The Tragedy of the Commons -- and of the Congress

WASHINGTON. — Washington. -- Whatever else it may have done, Ross Perot's campaign had the salutary effect of refocusing public attention on the problem of the federal deficit. Unfortunately, his belief that he could solve the problem by presenting Congress with a detailed, realistic plan for balancing the budget is entirely without foundation. In the absence of a constitutional amendment requiring a balanced budget, any plan to curtail deficit spending is doomed to failure by the inner logic of our system of appropriations.

In a 1968 article entitled "The Tragedy of the Commons," Garrett Hardin described a pasture open to all upon which many herdsmen graze cattle. Each herdsman contemplates adding an additional cow to his herd. Each additional cow used up more of the limited pasture. However, since each herdsman gains the full benefit of the extra cow for himself but shares the cost to the pasture with all the other herdsmen, it is in his best interest to add the cow. Since this holds true for each herdsman, each adds additional cattle until the pasture is destroyed. This is the tragedy of the commons.


Rather than a pasture, imagine a huge pot of money labeled "federal revenue." Rather than herdsmen, imagine the members Congress. Each member contemplates spending some of the money to benefit constituents or supporters. Each dollar spent uses up more of the limited revenue. However, since each member of Congress gains the full electoral benefit of serving constituents or supporters, but shares the public disapproval of deficit spending with all the other members of Congress, it is in the best interest of each to spend the money. Since this holds true for each member of Congress, each votes to spend money && until huge deficits accrue. We might call this "the tragedy of the Congress."

Federal revenue is a commons. It stands in precisely the same relationship to the members of Congress as the pasture does to the herdsmen. And, as Hardin pointed out in his original article, the destruction of a commons cannot be avoided by an appeal to the conscience of those exploiting it.


A herdsman of good conscience who responds to an appeal to refrain from adding cattle to the pasture voluntarily forgoes the benefits of an increased herd. However, he continues to share the costs imposed upon the pasture by his less responsible competitors who persist in increasing their herds. His conscience places him at a competitive disadvantage which will soon result in his being out of the cattle business. Those who remain will be precisely those for whom appeals to conscience have no effect and who will continue to add cattle until the pasture is destroyed. In a commons, conscience is "self-eliminating."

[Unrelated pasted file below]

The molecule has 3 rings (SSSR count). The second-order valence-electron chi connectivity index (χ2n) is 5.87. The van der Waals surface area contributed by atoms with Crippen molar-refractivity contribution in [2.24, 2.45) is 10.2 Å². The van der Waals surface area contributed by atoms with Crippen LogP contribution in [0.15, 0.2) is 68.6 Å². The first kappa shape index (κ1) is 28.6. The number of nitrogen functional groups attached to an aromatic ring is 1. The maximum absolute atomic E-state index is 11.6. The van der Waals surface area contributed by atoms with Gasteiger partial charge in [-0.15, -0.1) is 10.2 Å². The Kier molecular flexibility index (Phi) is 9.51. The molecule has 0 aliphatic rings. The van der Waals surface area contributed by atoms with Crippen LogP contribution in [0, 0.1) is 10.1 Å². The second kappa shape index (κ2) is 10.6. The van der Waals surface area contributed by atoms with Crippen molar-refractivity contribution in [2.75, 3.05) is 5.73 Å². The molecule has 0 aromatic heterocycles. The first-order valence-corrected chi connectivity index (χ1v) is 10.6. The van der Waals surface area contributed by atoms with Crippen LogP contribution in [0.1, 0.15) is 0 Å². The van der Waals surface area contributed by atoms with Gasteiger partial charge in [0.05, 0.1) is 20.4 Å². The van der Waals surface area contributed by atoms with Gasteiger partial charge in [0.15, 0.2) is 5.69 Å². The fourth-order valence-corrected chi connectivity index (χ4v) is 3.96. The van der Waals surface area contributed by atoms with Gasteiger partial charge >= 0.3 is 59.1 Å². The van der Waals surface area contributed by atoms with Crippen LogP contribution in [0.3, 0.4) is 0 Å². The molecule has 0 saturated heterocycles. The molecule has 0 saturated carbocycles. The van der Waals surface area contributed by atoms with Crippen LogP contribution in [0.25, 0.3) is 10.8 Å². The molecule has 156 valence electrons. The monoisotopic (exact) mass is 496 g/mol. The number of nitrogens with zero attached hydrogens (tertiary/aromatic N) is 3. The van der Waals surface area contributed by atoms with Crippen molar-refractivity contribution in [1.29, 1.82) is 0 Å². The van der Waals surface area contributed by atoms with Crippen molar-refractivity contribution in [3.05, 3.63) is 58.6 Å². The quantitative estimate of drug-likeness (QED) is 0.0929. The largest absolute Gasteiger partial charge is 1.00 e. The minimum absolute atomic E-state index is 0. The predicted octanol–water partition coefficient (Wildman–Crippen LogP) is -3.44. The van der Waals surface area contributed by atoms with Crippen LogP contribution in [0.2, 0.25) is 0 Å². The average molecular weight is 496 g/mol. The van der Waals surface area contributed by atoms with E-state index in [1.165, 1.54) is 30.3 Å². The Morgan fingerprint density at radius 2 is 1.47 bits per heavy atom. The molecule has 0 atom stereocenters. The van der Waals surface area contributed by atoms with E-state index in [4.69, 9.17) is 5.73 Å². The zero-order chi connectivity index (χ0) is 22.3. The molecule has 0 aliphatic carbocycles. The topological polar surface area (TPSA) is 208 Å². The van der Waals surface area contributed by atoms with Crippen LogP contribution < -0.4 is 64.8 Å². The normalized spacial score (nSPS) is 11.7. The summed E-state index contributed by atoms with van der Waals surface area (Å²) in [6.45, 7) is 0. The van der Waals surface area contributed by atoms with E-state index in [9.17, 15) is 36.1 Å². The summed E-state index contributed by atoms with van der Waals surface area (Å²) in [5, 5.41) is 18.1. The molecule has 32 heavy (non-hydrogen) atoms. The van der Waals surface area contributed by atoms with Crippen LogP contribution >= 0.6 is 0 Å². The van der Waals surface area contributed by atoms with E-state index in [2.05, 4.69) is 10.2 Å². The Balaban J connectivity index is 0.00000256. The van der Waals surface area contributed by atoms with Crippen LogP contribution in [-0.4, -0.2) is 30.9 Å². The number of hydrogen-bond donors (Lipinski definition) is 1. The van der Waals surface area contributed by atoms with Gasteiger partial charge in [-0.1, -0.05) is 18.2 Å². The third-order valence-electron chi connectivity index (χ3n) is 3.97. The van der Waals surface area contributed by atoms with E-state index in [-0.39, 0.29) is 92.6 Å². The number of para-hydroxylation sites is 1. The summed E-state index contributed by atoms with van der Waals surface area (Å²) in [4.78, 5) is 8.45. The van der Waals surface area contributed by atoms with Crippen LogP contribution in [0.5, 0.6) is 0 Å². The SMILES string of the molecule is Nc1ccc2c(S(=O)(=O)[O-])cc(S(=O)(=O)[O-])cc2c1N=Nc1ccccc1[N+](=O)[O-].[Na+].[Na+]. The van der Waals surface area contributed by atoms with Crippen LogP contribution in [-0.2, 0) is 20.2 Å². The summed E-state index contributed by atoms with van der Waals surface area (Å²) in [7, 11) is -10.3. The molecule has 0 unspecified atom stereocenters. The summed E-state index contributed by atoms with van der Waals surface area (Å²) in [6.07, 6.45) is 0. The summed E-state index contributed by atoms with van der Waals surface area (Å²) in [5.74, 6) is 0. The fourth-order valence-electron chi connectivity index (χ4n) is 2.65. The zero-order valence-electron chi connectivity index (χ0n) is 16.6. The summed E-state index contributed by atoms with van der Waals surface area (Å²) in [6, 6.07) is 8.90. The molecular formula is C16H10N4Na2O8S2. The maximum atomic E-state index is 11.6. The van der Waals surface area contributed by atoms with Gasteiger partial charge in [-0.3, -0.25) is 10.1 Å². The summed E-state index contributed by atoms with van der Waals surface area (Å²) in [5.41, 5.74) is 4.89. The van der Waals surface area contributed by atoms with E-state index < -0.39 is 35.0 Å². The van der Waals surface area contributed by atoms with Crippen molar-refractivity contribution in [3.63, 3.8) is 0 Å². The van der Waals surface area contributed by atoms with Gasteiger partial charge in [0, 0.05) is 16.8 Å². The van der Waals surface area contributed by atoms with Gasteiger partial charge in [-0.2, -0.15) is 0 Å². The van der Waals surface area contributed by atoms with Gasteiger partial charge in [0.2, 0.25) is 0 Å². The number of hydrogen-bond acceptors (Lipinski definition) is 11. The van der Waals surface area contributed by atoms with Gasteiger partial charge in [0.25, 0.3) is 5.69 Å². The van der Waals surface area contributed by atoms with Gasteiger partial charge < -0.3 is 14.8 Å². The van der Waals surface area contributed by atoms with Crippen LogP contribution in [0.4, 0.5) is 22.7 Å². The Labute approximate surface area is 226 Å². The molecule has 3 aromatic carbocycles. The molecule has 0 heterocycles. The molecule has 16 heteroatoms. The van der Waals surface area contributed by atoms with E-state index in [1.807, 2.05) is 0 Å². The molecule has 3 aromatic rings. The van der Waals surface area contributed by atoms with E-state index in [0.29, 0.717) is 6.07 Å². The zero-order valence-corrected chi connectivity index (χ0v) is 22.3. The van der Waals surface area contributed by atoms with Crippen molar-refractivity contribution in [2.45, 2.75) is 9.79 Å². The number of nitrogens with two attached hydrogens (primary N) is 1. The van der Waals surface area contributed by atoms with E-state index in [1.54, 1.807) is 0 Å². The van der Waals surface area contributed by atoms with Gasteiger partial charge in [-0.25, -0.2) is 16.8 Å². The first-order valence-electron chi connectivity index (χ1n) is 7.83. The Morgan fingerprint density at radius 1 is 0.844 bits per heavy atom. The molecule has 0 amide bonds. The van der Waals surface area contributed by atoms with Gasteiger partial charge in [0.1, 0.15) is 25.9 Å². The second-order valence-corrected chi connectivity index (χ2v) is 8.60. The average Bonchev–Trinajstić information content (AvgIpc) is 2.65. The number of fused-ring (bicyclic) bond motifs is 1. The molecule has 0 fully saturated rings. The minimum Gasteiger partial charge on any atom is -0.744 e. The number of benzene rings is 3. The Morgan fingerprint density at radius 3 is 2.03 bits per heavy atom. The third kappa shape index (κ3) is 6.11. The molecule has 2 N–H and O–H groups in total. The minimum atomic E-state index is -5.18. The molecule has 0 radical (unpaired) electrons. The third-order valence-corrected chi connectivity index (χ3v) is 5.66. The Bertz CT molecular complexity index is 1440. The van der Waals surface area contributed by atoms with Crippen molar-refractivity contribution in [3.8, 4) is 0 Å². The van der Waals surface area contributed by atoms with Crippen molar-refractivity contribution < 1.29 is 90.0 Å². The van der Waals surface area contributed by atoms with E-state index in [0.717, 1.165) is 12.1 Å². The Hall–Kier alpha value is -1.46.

A conscientious member of Congress who responds to an appeal to curtail spending will voluntarily vote against spending that would benefit his or her constituents or supporters while less responsible colleagues continue to bring home the bacon. Come election time, such a member is confronted with a series of 30-second commercials detailing the items he or she voted "against." Thus, conscience places the member at an electoral disadvantage that is likely to result in a swift exit from the representative business.

Even if not defeated at the polls, the conscientious member is more likely to leave Congress voluntarily, either in frustration or as a matter of honor. (Witness the departures of Warren Rudman and Kent Conrad from the Senate this year.) Those who return are likely to be precisely those for whom the appeal to curtail spending has no effect and who will be the most likely to continue adding to the deficit. In Congress, too, conscience is self-eliminating.

No matter how perfectly crafted a deficit-reduction plan may be, then, it cannot solve the federal budgetary crisis. As long as it remains in our representatives' rational self-interest to violate its terms, this is precisely what they will do.

The only way to avoid the destruction of a commons is to coercively restrict access to it. In the case of the pasture, this can be done by allocating the right to enter it or by selling it off as private property. In the case of federal revenues, the only way to restrict congressional access is by constitutional amendment. the failures of the Gramm-Rudman deficit-reduction act and the 1990 budget agreement show, any restraint Congress can )) impose on itself, Congress can also ignore.

This is the lesson that must be learned if public attention to the deficit is to have any lasting value. As long as the members of Congress can continue to graze in the pasture of federal revenues, a constitutional amendment mandating a balanced budget is the least that is required to preserve any of the greenery.

John Hasnas is a professor of business ethics at the Georgetown University School of Business Administration.